Are Your Shoes Killing Your Feet?


Most of us don’t fully appreciate our feet, probably because we’re not using them the way nature intended. Your feet have 26 bones, 33 joints, and more nerve endings per square inch than anywhere else on your body. The Achilles tendon, which connects your calf muscles to your heel, is your body’s longest and strongest tendon. And your feet need all of that impressive hardware because most people will walk about 115,000 miles in their lifetimes, far enough to walk around the earth at least four times.

If our feet are so great, why are foot problems so common? The answer is simple – we’re wearing the wrong shoes. Our feet are highly specialized, painstakingly developed tools for getting around, and we’re not using them properly.

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Those 33 joints are supposed to allow our flexible feet to distribute the weight of our bodies as we walk, but most of us choose shoes that immobilize all but a few joints. Additionally, the ligaments and tendons in the foot can lose their ability to function properly if they aren’t used, and shoes that immobilize the feet keep those tendons and ligaments from stretching with each step as they’re intended to.

Heavy, padded, expensive shoes mess up our gait. Most people used to wear typical shoes strike the ground firmly with their heel as they walk or run. Over time, this begins to hurt. Shoe manufacturers’ answer was to create nice, padded heels, but research shows that we may be using supportive shoes to fix a problem that’s created by wearing supportive shoes. People who aren’t used to wearing shoes usually walk by rolling from their heel up through their toes with each step, distributing the body’s weight along the length of the foot, and not only does the way they walk make good ergonomic sense, but they also have fewer foot problems. Give it a try!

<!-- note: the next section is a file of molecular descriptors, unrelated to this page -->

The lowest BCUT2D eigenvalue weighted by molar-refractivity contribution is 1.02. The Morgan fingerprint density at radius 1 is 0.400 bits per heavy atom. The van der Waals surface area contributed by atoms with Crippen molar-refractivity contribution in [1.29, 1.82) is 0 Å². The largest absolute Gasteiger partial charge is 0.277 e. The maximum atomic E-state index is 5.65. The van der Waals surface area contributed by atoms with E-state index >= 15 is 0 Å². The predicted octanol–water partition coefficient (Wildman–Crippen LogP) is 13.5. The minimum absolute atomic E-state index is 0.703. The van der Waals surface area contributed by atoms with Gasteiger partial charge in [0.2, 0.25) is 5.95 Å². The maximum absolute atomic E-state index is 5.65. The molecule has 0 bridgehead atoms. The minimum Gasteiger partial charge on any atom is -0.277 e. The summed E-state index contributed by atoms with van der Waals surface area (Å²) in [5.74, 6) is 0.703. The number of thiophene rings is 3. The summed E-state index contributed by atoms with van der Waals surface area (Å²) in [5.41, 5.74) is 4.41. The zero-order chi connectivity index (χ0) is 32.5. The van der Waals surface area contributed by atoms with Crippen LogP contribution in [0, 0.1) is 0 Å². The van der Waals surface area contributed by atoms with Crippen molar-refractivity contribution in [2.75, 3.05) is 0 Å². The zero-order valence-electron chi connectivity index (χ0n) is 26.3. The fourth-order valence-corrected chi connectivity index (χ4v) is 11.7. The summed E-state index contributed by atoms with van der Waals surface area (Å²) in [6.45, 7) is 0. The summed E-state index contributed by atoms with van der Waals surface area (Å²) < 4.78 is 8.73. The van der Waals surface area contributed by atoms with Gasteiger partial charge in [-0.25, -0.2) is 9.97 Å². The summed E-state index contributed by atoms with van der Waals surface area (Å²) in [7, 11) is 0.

A 2015 study compared barefoot walking to walking with shoes. The study agreed with previous research that shoes caused functional changes in the feet leading to greater impact and less weight distribution when walking, but they also looked at the impact of wearing lighter, more flexible shoes since going barefoot all the time isn’t very practical (something many previous studies failed to do). They found that subjects’ gaits weren’t as radically changed as they were by heavy footwear.

So, the first step in shopping for a shoe that’s going to take care of your feet is to look for something that doesn’t feel like a strait jacket for your foot. Before putting a new shoe on, try walking barefoot a few steps, slowly rolling from heel to ball with each stride. Feel how your toes spread out at the end of the stride and push you into the next. Now, when you take a few steps in your new shoes, see if it allows your feet to function properly or if it turns them into blocks of plastic to plod around on.

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Also, pay attention to heel height. If you look closely, you’ll notice that high heels aren’t the only shoes with high heels. Sneakers, sandals, and athletic shoes are all being sold with heels that are higher than their toes. Shoe companies bill heel support as a good thing, but the research only supports that to a certain extent. If you’re walking wrong, firmly striking the ground with your heel with each step, you’re probably in pain without a cushioned heel. But you may be better off changing your walk than changing your shoes. If your feet aren’t already injured and you’re wearing a shoe that allows your feet to distribute your body weight, you probably don’t need a big heel.

For everyday wear, look for flexible shoes without a heel, something that allows your feet to be feet. If you’re used to strong arch or heel support, you may need to ease into less supportive shoes by wearing them a little bit each day to allow your feet to adjust, and if you are already coping with foot injury, you may need to wear more supportive shoes if instructed to by your podiatrist.